25 May 2013

No Answer to Nature's Decline

The above photo is of a blogger, Rebecca Hosking, as a child in the early 1980s looking for fish in a local stream. She now runs a farm in Devon "using ecological practises that go way beyond just organic". In a post, Wildlife through the eyes of my forebears, she talks about the loss of wildlife each generation witnesses. In the 1920s salmon, trout and eels swam in the stream. By the 1950s, when her father was dabbling in the water, the salmon had gone. In her childhood the trout had disappeared and only small eels were left. Today, she says there are no fish at all.

I think we all have similar stories. My experiences of wildlife must have been different from those of my parent's, and I know for sure my children haven't been as deeply immersed in nature as I was on my holidays in the 1970s.

In this post I want to say something about the recent report, 'State of Nature', published by the RSPB and 24 other wildlife organisations. You might have heard about it on the radio or seen an article in a newspaper. The headline findings are that 60% of wildlife populations have declined since 1968. The details are too depressing to go into, so I won't, but what I do want to do is highlight the report's conclusions and recommendations ... in that there aren't any.

The first I heard of the report (having kept away from environmental news because it's such a downer) was a gentle discussion on the BBCs Breakfast programme. A toad (when was the last time you saw one of those?) had been brought into the studio for Bill and Susannah to giggle over, and the report authors were all smiley and reassuring saying 'yes, things are bad, but if you plant some wildlife friendly plants in your garden all will be well.'

I spluttered into my shredded wheat.

Why wasn't anyone angry? Why was no one saying this is a nationwide (in reality worldwide) tragedy, and these are the actions we have to take to stop it?

The report is a PDF online, 92 pages, with a foreword by David Attenborough, some nice photography ... and no final conclusion or list of recommendations for government and business to take action on.

The achievement is in the compilation of a large number of surveys in a wide variety of habitats, and it does make interesting reading. The RSPB have done a good job. There is now a baseline of information from which experts can work further.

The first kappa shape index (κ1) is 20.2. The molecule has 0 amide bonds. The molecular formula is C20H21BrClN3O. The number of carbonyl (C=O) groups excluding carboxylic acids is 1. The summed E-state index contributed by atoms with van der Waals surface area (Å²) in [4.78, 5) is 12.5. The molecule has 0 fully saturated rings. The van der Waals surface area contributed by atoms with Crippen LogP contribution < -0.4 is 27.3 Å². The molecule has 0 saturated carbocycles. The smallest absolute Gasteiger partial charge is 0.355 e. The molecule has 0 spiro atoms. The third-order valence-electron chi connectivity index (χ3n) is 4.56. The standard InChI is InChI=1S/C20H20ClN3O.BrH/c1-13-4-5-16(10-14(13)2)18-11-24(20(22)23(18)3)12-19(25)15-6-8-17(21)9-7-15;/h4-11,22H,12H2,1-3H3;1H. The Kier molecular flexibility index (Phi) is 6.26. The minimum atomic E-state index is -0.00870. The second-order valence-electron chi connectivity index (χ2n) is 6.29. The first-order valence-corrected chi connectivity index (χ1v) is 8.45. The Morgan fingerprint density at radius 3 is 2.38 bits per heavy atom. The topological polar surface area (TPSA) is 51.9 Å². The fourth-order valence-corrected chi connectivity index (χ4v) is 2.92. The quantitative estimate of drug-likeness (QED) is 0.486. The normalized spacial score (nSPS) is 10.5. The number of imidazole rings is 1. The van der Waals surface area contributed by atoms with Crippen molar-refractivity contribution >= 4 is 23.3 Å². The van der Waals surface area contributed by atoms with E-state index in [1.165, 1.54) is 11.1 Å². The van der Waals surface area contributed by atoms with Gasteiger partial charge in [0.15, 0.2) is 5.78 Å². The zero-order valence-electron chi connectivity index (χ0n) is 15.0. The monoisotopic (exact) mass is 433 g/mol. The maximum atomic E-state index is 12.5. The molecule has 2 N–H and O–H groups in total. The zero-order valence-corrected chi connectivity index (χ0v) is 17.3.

This is a good thing, but gathering and analysing numbers doesn't in itself provide answers.

Wouldn't the publication of this report have been an ideal time to push influential people into making changes or at least promises?

So where could changes be made? If research has discovered the causes of population decline these areas must be the basis of any changes. Here are the causes the report highlights:
  • "ultimately due to the way we are using our land"
  • climate change
  • poor management or neglect
  • recreational disturbance
  • coastal development, cliff stabilisation 
  • changes to agricultural practises
  • loss of green spaces
  • fragmentation of habitat
  • tidier gardening
... apart from climate change (and that is debatable) the cause is solely down to the activities of humanity.

Hidden in the text, but not presented in a final chapter, are some recommended actions:
  • targeted conservation
  • provide space for nature in your garden
  • reduce your carbon footprint
  • volunteer at a local nature reserve
  • take part in identification surveys
  • agri-environmental schemes
  • designation of nature reserves
  • protection of sites in the planning system
  • landscape-scale conservation projects
... a hodge-podge of very smallscale (and ineffective?) personal actions to large projects that require the goodwill and coordination of state and business interests.

I suppose the authors would say the final aim of the report was not to provide answers, but to supply information.

But I wonder if the people in the field, who witness the hollowing out of our natural world, can't clearly articulate methods to stop the halt, then who can? And, more importantly, who has the will to do so?

That, I think, is the key. The problems are multiple and complex. At a local level local people can work hard to maintain the health and diversity of their local wildlife, but this problem is of a national scale. If laws are to be made and large amounts of money spent then it is people of power who need to be persuaded. This report does not do that. It has managed to worry people interested in conservation (and viewers of breakfast TV), but does it have the teeth to force any significant engagement with these issues by the people who can affect things on the large scale - who can change the way we use the land?